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In June 2017, Jon Jones lost his mother, Camille, to diabetes. Two months later he was busted by USADA for having a performance-enhancing drug in his system. It was his second dirty test, resulting in a four-year suspension from competition.
“It might be the end of his career,” UFC president Dana White said at the time. “It’s probably the end of his career.”
His mom, his career and his reputation were all gone, the culmination of a multi-year descent in which real-life issues (drug, alcohol, legal) derailed the finest mixed martial artist of all time. Anytime he logged onto social media, he was bombarded with hate and insults and trolling comments no one would ever dare say to his face.
“I was so depressed, dude,” Jones said. “The lowest of the low.”
Jones had already been in counseling, in part to figure out how to remain positive in the face of negativity.
He was so gifted that success had come so naturally and quickly and easily for him, or at least as easily it can come in combat sports. At age 23 he was UFC light heavyweight champion, the youngest titleholder in the promotion’s history. He was a multi-millionaire. He was famous. He had endorsements. He had the life.
“Driving around in a Bentley,” he laughs.
Only then did the hardship arrive, much of it self-inflicted. And that’s when the doubters pounced. His original counseling plan was to learn to embrace it.
“It’s a freeing feeling to be looked at as a piece of [expletive] by so many people,” Jones said in 2017.
Now, though, it was too much. He’d proven the critics correct, or at least in their mind he did. He realized he could no longer just be the heel. At the depths of his depression, with seemingly everything gone, he decided to no longer run toward the negativity, but rather ignore it and seek out whatever support remained.
He figured out how to turn social media from an anchor dragging him down to a lifeline lifting him up.
“I read things online constantly from people all over the world that say, ‘We love you, my kids love you, your abilities are great. Thank you for being so outspoken about Christ. Thank you for teaching me to not give up,’” Jones said.
“I hear a lot of positive things,” Jones continued. “So I know there are so many people who love me. And that gives me the strength to go through that summer of being suspended and my mom dying.”
Jones is headlining Saturday’s UFC 235, defending his title against Anthony Smith. Last fall his four-year suspension was reduced to 15 months for myriad reasons, including the low levels of the substance in his system. He maintains he never tried to cheat anyone or anything.
After fighting just twice in essentially four years due to his two USADA suspensions, he’s now fighting for the second time in essentially two months — he reclaimed his belt on Dec. 29, 2018, by whipping Alexander Gustafsson.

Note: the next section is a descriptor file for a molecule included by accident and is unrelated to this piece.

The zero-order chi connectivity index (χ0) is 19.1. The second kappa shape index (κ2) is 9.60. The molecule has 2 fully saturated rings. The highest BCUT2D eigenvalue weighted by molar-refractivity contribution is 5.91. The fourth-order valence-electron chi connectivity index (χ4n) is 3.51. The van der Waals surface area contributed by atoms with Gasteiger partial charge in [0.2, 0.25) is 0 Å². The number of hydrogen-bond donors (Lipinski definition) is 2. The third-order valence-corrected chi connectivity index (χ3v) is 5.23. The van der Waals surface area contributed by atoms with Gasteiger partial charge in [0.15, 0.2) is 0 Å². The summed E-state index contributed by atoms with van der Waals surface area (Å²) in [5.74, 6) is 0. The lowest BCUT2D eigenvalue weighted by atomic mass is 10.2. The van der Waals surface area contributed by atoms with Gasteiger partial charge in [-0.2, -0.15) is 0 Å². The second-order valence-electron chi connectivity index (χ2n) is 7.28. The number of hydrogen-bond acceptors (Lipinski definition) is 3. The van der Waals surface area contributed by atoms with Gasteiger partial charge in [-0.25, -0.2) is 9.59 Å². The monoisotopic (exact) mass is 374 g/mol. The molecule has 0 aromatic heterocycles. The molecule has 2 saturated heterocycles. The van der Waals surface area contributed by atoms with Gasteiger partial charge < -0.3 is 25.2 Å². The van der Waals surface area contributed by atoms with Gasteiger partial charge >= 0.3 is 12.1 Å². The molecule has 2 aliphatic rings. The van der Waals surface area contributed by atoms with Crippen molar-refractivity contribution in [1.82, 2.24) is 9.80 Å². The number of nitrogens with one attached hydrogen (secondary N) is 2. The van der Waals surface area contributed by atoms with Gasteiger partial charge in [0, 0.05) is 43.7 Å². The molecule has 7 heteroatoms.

The 31-year-old is clearly trying to make up for lost time. It’s been years of Jones laboring to the future, in part so he could leave his many travails behind him. Maybe now, he’s finally getting there.
When he fights, he is able to remind fans why he ever mattered to them in the first place. He’s 23-1-1, with a controversial disqualification and a no contest due to the positive test, but no one has ever really come close to beating him. He’s considered the greatest of all time for a reason.
Jones has always been a convincing talker, only to have his words come up meaningless. At 31 though, he seems to have been through so much of the fire that he simply won’t allow himself to return. Time will tell.
“Whatever doesn’t break us will make us stronger,” Jones said.
Mostly, he’s philosophical. The supporters that stuck with him meant more to him than he means to them. It’s the opposite of the traditional give and take between the adoring fan and championship athlete.
Simply put, he says he wouldn’t be here without them. And where he would be is anyone’s guess.
“My fans gave me strength to come back to work, to get out of bed, to fix my problems, to go see a counselor, to go back to the gym,” he said. “I was facing a four-year suspension and I stayed in the gym for my fans. I knew for a guy like me, it’s not my job to roll over and die. That sends a bad message to everybody.”
To the ones who still call him out, he stopped trying to use it as fuel. Now, he says, he ignores them. Life, he notes, is too short.
“I’ll never convince them,” Jones said. “So you just have to let it go. You have to let go of the hate.
“I had to seek counseling and help, but I did come out of it,” he continued, “I feel like my troubles have humanized me in a way that lets people know that, ‘Hey, listen, no matter how many crappy things are said about you, no matter how many crappy things you’ve done, there is always tomorrow. And we look forward.’”
Forward to Saturday, of course. And then to everything else.
His career was derailed and nearly ended … numerous times. In the end, he’s still standing and fighting, still pushing for the life he’s always believed he should have.
“I think there is so much future left,” he said.
As always, it’s up to Jon Jones to decide what the future will be.
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